The rise of internet voting undermines the secret ballot, particularly for states that fail to warn voters that their confidentiality is at risk, according a report a report co-authored by three advocacy groups.
Researchers from the Electronic Privacy Information Center, the Verified Voting Foundation and the Common Cause Education Fund said no technology exists than can guarantee the secrecy of any marked ballot transmitted over the internet.
“As states permit the marking and transmitting of marked ballots over the Internet, the right to a secret ballot is eroded and the integrity of our elections is put at risk,” the authors wrote.
The report comes amid increased concerns about the potential for cyber intrusions during the voting process. Earlier this week the Department of Homeland Security offered its assistance to states to defend against potential cyberattacks during elections.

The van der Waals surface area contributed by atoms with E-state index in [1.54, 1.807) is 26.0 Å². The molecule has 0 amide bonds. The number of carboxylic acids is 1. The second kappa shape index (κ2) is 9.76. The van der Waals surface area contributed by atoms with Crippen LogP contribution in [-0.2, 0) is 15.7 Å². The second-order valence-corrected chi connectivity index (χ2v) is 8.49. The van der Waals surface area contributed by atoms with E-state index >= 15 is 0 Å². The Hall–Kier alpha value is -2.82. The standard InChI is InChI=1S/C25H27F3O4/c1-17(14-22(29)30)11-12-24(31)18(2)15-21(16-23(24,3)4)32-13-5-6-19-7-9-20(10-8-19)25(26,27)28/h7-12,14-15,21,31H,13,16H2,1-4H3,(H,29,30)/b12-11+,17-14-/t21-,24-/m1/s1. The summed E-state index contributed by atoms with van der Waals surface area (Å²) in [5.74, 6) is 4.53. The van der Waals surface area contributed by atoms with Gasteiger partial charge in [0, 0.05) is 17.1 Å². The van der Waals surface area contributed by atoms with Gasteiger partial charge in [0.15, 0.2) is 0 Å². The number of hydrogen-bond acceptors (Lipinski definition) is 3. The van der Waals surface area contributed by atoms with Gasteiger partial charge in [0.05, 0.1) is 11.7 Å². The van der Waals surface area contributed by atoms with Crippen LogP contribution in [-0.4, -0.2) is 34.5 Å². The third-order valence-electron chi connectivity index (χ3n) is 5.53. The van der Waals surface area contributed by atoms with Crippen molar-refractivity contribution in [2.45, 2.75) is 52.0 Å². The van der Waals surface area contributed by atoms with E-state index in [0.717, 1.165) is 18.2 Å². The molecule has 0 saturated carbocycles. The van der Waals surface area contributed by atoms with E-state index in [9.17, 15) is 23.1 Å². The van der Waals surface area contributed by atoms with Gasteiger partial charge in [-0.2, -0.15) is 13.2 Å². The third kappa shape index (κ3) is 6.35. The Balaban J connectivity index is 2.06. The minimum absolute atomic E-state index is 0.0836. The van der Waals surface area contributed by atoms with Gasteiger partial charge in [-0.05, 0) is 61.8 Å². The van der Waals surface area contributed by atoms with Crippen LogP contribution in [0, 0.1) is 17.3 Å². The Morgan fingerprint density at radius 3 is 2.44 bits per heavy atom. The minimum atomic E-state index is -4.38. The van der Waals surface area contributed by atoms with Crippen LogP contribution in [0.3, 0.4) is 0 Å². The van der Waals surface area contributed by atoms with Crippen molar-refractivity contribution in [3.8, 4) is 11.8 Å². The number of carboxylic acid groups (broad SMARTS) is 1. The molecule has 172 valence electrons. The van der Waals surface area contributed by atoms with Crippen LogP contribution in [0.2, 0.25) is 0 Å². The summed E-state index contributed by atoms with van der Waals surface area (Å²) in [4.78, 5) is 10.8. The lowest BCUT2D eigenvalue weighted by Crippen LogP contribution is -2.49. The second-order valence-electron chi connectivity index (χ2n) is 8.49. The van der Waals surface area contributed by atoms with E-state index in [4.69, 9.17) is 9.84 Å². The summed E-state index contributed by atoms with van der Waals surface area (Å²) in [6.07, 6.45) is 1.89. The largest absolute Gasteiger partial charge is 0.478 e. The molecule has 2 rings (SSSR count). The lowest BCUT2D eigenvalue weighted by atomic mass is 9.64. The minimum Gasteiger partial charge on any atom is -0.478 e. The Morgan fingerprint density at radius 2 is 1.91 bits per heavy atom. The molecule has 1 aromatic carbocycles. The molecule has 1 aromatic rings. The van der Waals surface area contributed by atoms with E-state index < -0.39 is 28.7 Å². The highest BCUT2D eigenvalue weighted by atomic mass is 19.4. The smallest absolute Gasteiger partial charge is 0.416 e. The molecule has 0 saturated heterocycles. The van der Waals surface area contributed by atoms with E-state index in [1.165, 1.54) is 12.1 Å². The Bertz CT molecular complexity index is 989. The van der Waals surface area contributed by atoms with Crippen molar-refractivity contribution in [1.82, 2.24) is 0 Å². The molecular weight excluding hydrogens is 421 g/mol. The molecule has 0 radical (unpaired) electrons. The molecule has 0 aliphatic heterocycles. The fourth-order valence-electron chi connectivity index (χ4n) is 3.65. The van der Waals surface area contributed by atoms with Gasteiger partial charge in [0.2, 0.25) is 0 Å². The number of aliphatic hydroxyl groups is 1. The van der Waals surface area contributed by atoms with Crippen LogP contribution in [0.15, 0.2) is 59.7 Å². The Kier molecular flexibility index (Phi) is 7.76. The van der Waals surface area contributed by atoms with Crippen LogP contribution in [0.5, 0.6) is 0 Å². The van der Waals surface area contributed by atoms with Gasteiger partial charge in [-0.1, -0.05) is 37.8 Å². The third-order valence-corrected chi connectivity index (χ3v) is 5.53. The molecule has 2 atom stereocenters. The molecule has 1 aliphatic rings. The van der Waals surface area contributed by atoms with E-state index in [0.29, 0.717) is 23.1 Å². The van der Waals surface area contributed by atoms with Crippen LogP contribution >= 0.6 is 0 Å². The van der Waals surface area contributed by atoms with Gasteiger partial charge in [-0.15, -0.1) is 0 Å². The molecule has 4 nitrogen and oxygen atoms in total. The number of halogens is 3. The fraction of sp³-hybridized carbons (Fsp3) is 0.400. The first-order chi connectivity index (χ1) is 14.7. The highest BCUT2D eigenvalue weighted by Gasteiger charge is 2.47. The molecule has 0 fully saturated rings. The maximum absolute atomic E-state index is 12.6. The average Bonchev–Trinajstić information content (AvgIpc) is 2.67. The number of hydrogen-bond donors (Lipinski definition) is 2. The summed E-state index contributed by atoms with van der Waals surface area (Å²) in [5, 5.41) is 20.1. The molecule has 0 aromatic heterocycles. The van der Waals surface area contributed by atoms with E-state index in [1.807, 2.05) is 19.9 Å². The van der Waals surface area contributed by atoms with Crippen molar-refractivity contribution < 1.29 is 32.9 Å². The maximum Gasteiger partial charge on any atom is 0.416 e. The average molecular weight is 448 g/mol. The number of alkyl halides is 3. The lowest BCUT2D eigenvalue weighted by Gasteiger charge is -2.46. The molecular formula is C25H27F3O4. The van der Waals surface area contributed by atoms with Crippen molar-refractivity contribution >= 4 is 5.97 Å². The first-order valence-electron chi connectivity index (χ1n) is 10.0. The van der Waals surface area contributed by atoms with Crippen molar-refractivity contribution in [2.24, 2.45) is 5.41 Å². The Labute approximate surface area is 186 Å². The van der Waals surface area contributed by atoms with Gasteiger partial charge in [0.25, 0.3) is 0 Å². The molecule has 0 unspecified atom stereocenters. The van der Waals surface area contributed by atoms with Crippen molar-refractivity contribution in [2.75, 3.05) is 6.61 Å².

Thirty-two states and the District of Columbia allow voting through email, fax and internet portals, with all but four requiring voters to sign a waiver forgoing their right to a secret ballot, according to today’s report. Most of those states have constitutional provisions guaranteeing secrecy in voting, the researchers said.
The authors also took Idaho, Mississippi, North Dakota and Washington to task, saying they fail to warn voters they are participating in a “second-class system” of voting, and that the integrity of their secret ballot is at risk. They also singled out Montana for its statutory requirement that internet votes “remain secret,” pointing out that such a provision is “technologically impossible” to enforce.
The researchers recommended that internet voters, who are mostly overseas or in the military, take steps to ensure that they keep their marked ballots off of networks where they could be compromised. They suggested voters take steps to receive their ballots early and ask for a blank ballot electronically before filling it out and mailing back the marked copy.